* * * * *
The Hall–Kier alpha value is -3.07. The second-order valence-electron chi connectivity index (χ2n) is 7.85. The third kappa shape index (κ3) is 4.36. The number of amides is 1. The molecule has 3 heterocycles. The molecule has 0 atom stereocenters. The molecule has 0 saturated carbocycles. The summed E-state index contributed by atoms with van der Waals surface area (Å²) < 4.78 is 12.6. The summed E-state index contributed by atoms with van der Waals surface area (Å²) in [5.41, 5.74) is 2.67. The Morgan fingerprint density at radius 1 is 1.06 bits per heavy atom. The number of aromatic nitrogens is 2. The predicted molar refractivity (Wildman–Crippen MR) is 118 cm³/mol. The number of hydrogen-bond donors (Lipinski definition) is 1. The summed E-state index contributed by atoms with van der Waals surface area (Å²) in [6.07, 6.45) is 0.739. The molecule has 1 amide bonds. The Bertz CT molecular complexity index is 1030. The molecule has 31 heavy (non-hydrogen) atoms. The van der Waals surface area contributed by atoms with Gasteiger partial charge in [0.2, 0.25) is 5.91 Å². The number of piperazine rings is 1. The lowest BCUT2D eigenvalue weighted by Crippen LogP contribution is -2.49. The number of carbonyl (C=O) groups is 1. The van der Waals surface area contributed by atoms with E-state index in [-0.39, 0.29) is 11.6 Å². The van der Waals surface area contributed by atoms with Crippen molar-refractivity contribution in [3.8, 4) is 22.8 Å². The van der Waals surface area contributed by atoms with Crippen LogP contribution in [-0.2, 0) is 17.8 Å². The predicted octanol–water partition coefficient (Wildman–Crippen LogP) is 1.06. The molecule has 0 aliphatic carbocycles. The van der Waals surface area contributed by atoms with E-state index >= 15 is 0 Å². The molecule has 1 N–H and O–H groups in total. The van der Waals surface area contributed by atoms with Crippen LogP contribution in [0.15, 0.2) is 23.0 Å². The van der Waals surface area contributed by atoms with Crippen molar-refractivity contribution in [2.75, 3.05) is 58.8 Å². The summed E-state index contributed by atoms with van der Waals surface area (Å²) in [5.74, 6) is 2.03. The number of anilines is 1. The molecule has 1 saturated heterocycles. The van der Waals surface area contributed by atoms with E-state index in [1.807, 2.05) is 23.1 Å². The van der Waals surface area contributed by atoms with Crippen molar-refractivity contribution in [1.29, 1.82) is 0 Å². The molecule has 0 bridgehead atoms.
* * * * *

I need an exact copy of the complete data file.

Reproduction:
The Hall–Kier alpha value is -3.07. The second-order valence-electron chi connectivity index (χ2n) is 7.85. The third kappa shape index (κ3) is 4.36. The number of amides is 1. The molecule has 3 heterocycles. The molecule has 0 atom stereocenters. The molecule has 0 saturated carbocycles. The summed E-state index contributed by atoms with van der Waals surface area (Å²) < 4.78 is 12.6. The summed E-state index contributed by atoms with van der Waals surface area (Å²) in [5.41, 5.74) is 2.67. The Morgan fingerprint density at radius 1 is 1.06 bits per heavy atom. The number of aromatic nitrogens is 2. The predicted molar refractivity (Wildman–Crippen MR) is 118 cm³/mol. The number of hydrogen-bond donors (Lipinski definition) is 1. The summed E-state index contributed by atoms with van der Waals surface area (Å²) in [6.07, 6.45) is 0.739. The molecule has 1 amide bonds. The Bertz CT molecular complexity index is 1030. The molecule has 31 heavy (non-hydrogen) atoms. The van der Waals surface area contributed by atoms with Gasteiger partial charge in [0.2, 0.25) is 5.91 Å². The number of piperazine rings is 1. The lowest BCUT2D eigenvalue weighted by Crippen LogP contribution is -2.49. The number of carbonyl (C=O) groups is 1. The van der Waals surface area contributed by atoms with E-state index in [-0.39, 0.29) is 11.6 Å². The van der Waals surface area contributed by atoms with Crippen molar-refractivity contribution in [3.8, 4) is 22.8 Å². The van der Waals surface area contributed by atoms with Crippen LogP contribution in [-0.2, 0) is 17.8 Å². The predicted octanol–water partition coefficient (Wildman–Crippen LogP) is 1.06. The molecule has 0 aliphatic carbocycles. The van der Waals surface area contributed by atoms with E-state index >= 15 is 0 Å². The molecule has 1 N–H and O–H groups in total. The van der Waals surface area contributed by atoms with Crippen LogP contribution in [0.15, 0.2) is 23.0 Å². The van der Waals surface area contributed by atoms with Crippen molar-refractivity contribution in [2.75, 3.05) is 58.8 Å². The summed E-state index contributed by atoms with van der Waals surface area (Å²) in [5.74, 6) is 2.03. The number of anilines is 1. The molecule has 1 saturated heterocycles. The van der Waals surface area contributed by atoms with E-state index in [1.807, 2.05) is 23.1 Å². The van der Waals surface area contributed by atoms with Crippen molar-refractivity contribution in [1.29, 1.82) is 0 Å². The molecule has 0 bridgehead atoms.